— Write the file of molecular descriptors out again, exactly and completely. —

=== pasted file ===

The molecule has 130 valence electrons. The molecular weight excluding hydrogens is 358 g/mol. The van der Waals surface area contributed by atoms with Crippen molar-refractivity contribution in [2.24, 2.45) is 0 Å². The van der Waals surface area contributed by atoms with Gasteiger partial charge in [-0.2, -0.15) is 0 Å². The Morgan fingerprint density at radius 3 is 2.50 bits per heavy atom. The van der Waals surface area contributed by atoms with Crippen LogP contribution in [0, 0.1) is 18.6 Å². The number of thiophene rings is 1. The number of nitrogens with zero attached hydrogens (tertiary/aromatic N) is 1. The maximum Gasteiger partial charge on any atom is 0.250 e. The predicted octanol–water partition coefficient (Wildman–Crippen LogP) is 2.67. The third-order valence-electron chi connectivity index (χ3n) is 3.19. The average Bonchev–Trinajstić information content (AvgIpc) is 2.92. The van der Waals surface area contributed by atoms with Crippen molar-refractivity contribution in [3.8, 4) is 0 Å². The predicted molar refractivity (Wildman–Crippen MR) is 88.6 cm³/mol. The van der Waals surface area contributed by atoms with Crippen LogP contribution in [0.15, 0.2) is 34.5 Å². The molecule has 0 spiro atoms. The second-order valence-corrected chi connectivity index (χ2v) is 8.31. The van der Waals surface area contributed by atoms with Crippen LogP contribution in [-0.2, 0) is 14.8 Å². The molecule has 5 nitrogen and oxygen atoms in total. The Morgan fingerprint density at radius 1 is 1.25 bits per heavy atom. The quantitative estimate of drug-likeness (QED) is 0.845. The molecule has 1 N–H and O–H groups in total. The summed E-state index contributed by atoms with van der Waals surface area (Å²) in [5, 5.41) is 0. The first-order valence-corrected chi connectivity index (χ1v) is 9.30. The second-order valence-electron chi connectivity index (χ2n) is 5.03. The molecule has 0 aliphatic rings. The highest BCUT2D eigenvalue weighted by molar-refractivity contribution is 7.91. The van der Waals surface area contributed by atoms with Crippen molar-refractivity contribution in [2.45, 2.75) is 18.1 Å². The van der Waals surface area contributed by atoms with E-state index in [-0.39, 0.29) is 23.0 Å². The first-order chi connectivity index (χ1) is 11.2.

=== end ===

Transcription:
The molecule has 130 valence electrons. The molecular weight excluding hydrogens is 358 g/mol. The van der Waals surface area contributed by atoms with Crippen molar-refractivity contribution in [2.24, 2.45) is 0 Å². The van der Waals surface area contributed by atoms with Gasteiger partial charge in [-0.2, -0.15) is 0 Å². The Morgan fingerprint density at radius 3 is 2.50 bits per heavy atom. The van der Waals surface area contributed by atoms with Crippen LogP contribution in [0, 0.1) is 18.6 Å². The number of thiophene rings is 1. The number of nitrogens with zero attached hydrogens (tertiary/aromatic N) is 1. The maximum Gasteiger partial charge on any atom is 0.250 e. The predicted octanol–water partition coefficient (Wildman–Crippen LogP) is 2.67. The third-order valence-electron chi connectivity index (χ3n) is 3.19. The average Bonchev–Trinajstić information content (AvgIpc) is 2.92. The van der Waals surface area contributed by atoms with Crippen molar-refractivity contribution in [3.8, 4) is 0 Å². The predicted molar refractivity (Wildman–Crippen MR) is 88.6 cm³/mol. The van der Waals surface area contributed by atoms with Crippen LogP contribution in [0.15, 0.2) is 34.5 Å². The molecule has 0 spiro atoms. The second-order valence-corrected chi connectivity index (χ2v) is 8.31. The van der Waals surface area contributed by atoms with Crippen LogP contribution in [-0.2, 0) is 14.8 Å². The molecule has 5 nitrogen and oxygen atoms in total. The Morgan fingerprint density at radius 1 is 1.25 bits per heavy atom. The quantitative estimate of drug-likeness (QED) is 0.845. The molecule has 1 N–H and O–H groups in total. The summed E-state index contributed by atoms with van der Waals surface area (Å²) in [5, 5.41) is 0. The first-order valence-corrected chi connectivity index (χ1v) is 9.30. The second-order valence-electron chi connectivity index (χ2n) is 5.03. The molecule has 0 aliphatic rings. The highest BCUT2D eigenvalue weighted by molar-refractivity contribution is 7.91. The van der Waals surface area contributed by atoms with Crippen molar-refractivity contribution in [2.45, 2.75) is 18.1 Å². The van der Waals surface area contributed by atoms with E-state index in [-0.39, 0.29) is 23.0 Å². The first-order chi connectivity index (χ1) is 11.2.